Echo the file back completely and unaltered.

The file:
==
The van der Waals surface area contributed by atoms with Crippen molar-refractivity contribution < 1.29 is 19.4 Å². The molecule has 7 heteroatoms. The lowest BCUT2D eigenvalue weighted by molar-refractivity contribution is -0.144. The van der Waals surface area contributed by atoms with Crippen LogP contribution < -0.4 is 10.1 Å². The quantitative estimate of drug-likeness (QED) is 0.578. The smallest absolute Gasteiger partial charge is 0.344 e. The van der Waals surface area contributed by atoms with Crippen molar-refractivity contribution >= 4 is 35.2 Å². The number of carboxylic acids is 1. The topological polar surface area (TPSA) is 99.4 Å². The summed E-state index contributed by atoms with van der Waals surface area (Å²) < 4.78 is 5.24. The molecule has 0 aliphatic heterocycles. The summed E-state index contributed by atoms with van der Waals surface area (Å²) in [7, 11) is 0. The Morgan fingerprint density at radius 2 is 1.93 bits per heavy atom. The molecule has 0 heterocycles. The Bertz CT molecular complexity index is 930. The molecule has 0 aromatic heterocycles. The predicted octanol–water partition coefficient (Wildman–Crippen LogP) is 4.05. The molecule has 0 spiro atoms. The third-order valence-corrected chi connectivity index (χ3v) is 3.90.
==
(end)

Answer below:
The van der Waals surface area contributed by atoms with Crippen molar-refractivity contribution < 1.29 is 19.4 Å². The molecule has 7 heteroatoms. The lowest BCUT2D eigenvalue weighted by molar-refractivity contribution is -0.144. The van der Waals surface area contributed by atoms with Crippen LogP contribution < -0.4 is 10.1 Å². The quantitative estimate of drug-likeness (QED) is 0.578. The smallest absolute Gasteiger partial charge is 0.344 e. The van der Waals surface area contributed by atoms with Crippen molar-refractivity contribution >= 4 is 35.2 Å². The number of carboxylic acids is 1. The topological polar surface area (TPSA) is 99.4 Å². The summed E-state index contributed by atoms with van der Waals surface area (Å²) < 4.78 is 5.24. The molecule has 0 aliphatic heterocycles. The summed E-state index contributed by atoms with van der Waals surface area (Å²) in [7, 11) is 0. The Morgan fingerprint density at radius 2 is 1.93 bits per heavy atom. The molecule has 0 heterocycles. The Bertz CT molecular complexity index is 930. The molecule has 0 aromatic heterocycles. The predicted octanol–water partition coefficient (Wildman–Crippen LogP) is 4.05. The molecule has 0 spiro atoms. The third-order valence-corrected chi connectivity index (χ3v) is 3.90.